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Hop back on the rural Route 117 toward Mont-Tremblant—the name of both the city and nearby national park. One of the most famous destinations in the Laurentian Mountains, the area includes the park, with its hundreds of lakes and streams, a mountain resort, and a village with several hotels and restaurants.

Visitors walk past shops and restaurants in the resort town of Mont-Tremblant.

The resort is less than two hours from Montreal and contains an easy-to-access system of trails, gondolas, and lifts. It’s the perfect day-trip destination from the city if you’re looking for adventure but are short on time.

Of course, in the winter, the hundreds of miles of trails are perfect for downhill and cross-country skiing, snow-shoeing, and the newly popular “fat-biking,” which has adventurers racing through paths on mountain bikes with extra-wide wheels. In the warmer months, though, the mountain and the surrounding national park come alive with a whole different set of possibilities, thanks to well-maintained but uncrowded trails, where you can easily find an hour to yourself.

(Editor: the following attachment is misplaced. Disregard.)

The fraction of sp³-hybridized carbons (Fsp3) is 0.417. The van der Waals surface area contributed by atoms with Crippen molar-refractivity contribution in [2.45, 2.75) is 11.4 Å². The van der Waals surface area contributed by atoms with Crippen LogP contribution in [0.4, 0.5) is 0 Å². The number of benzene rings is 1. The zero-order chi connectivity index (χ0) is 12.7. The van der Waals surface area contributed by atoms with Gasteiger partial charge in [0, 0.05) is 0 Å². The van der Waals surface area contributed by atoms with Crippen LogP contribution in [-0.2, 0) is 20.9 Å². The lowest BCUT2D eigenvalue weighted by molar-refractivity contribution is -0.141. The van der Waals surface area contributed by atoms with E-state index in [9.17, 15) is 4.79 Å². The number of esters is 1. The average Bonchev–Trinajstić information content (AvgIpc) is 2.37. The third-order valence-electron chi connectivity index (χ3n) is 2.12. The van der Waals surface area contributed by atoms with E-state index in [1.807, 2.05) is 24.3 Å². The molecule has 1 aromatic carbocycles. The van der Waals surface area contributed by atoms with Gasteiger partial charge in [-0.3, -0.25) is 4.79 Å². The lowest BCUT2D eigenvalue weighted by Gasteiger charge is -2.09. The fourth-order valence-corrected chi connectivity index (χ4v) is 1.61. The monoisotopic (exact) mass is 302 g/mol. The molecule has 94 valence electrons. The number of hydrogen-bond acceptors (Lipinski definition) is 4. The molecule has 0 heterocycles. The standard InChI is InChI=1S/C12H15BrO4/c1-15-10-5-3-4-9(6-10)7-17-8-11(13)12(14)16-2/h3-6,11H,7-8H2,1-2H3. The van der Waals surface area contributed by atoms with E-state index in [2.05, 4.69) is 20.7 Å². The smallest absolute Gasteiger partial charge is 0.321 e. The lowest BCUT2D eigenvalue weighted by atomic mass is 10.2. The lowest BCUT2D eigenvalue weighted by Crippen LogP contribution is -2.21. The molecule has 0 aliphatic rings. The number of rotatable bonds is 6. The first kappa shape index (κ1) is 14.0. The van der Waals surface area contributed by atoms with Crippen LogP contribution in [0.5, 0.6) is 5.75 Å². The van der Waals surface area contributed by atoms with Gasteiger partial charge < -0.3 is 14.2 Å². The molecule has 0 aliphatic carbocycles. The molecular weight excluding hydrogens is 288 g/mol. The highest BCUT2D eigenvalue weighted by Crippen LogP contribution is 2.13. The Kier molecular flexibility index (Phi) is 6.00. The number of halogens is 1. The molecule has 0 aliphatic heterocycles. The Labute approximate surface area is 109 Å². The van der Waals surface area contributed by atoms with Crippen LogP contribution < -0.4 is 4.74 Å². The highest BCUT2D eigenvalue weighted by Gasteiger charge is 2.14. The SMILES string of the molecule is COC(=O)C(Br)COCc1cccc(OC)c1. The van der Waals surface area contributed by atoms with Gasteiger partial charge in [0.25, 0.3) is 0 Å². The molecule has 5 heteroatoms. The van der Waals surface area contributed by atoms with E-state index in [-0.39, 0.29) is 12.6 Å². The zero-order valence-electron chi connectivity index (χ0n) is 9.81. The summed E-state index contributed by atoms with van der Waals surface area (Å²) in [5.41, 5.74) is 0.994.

Take the Cabriolet, an open gondola, up from the Place des Voyageurs at the resort. It will bring you to most of the resort’s hotels, restaurants, and shops. From here, you can pick up many of the trails leading up the mountain. Ruisseaux is an easy trail near the base of the mountain that takes you past burbling streams and peaceful waterfalls, then deposits you back near the main gondola. For something a little more difficult, branch off Ruisseaux onto the Caps trail. Halfway up the mountain is a breathtaking viewpoint worth the hour or so of moderately strenuous hiking required to reach it.